To begin the transaction, BRubble navigates from her browser to the Salesforce.com Web application for her organization, using the URL supplied by that organization. This URL is a concatenation of the FQDN for the EmpowerID web server in her environment and the Target URL of the Salesforce.com SSO Connection created in EmpowerID. This directs BRubble's browser to the Login page of the EmpowerID IdP, where she opts to use her Google account by clicking on the Google login tile on the EmpowerID Login screen. In response, EmpowerID redirects her browser to Google with a SAML request for authentication. Google responds to the request by asking BRubble to authenticate using her Google credentials. After successfully authenticating, Google generates a federation assertion, signs and encrypts it and redirects BRubble's browser back to EmpowerID with the authentication data. EmpowerID receives the authentication data, decrypts it, and verifies the signature to ensure the integrity of the data. After verifying the data, EmpowerID checks the EmpowerID Identity Warehouse to validate the session. The EmpowerID Identity Warehouse verifies that the Google account belongs to BRubble and exits, returning the process to the EmpowerID Idp. The EmpowerID IdP generates an assertion of her identity, signs and encrypts it, and then passes the assertion to Salesforce.com with a form post redirect to Salesforce.com's assertion consumer service. In turn, Salesforce.com verifies the integrity of the response and based on the trust relationship it has with EmpowerID allows BRubble in.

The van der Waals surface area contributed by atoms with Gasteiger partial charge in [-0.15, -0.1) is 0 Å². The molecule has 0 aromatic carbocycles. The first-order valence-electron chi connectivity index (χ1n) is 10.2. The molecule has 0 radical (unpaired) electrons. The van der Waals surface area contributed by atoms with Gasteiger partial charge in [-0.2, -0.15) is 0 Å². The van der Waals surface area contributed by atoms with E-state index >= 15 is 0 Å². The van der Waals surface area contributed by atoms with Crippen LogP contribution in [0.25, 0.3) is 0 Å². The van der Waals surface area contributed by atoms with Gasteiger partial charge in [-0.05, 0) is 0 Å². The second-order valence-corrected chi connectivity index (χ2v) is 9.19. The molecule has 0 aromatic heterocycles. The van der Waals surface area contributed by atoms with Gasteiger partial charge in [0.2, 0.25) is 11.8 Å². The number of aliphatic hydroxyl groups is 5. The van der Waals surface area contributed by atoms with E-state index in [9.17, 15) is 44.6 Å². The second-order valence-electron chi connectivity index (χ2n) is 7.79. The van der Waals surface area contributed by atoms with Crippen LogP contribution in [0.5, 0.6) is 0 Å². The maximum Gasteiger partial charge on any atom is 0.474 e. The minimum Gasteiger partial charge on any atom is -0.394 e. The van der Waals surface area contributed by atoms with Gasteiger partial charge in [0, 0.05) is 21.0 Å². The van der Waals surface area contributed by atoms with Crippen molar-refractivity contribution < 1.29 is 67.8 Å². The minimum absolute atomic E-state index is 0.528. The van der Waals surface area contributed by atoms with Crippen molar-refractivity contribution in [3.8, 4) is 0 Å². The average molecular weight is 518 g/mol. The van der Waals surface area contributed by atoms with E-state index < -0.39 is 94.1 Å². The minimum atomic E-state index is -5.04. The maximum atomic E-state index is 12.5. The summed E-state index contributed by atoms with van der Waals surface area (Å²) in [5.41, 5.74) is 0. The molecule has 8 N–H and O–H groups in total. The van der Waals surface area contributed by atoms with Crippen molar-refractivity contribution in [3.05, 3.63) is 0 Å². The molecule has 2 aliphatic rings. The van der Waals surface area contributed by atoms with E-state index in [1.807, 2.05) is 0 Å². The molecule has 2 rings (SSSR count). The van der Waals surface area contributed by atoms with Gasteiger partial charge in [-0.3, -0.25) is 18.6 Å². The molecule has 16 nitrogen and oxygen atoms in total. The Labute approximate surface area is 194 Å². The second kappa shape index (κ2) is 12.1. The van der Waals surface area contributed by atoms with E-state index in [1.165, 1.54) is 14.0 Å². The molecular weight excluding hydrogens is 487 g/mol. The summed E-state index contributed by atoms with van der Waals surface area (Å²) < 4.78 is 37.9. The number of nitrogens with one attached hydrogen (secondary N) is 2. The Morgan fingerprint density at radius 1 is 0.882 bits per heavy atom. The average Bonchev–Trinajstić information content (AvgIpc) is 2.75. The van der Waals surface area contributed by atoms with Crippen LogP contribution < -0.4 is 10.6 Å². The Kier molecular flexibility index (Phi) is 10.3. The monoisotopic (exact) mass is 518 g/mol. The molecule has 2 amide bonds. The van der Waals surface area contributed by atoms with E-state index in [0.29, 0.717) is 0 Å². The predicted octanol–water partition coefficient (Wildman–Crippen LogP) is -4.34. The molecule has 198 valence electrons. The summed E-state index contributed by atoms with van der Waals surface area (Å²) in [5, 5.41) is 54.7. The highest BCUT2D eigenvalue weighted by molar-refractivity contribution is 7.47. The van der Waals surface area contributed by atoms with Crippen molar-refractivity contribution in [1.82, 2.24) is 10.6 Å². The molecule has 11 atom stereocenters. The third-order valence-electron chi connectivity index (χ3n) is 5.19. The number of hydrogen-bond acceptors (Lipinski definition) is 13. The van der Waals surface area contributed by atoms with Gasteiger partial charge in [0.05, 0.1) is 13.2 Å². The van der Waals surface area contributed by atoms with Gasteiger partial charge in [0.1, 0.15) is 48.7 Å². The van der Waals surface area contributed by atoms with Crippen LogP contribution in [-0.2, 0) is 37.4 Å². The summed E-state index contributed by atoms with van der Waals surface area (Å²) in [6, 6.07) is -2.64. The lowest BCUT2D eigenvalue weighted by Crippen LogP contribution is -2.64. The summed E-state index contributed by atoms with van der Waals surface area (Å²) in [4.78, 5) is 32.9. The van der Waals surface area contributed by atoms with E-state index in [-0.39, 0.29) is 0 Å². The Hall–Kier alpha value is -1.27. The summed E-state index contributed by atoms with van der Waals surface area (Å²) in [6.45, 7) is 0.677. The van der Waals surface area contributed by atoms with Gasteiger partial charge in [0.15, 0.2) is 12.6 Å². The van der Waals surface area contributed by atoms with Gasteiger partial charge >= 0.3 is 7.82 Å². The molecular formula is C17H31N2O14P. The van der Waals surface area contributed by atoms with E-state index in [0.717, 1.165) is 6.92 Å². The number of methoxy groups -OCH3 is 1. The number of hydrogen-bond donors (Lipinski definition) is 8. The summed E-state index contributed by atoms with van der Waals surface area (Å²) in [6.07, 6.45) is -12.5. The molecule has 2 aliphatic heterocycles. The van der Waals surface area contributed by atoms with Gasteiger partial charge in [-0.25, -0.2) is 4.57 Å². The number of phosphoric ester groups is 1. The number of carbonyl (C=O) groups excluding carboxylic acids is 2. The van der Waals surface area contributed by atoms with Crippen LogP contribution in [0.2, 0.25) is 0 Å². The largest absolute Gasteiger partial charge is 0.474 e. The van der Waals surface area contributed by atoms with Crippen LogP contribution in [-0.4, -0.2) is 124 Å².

The sequence for this transaction is as follows: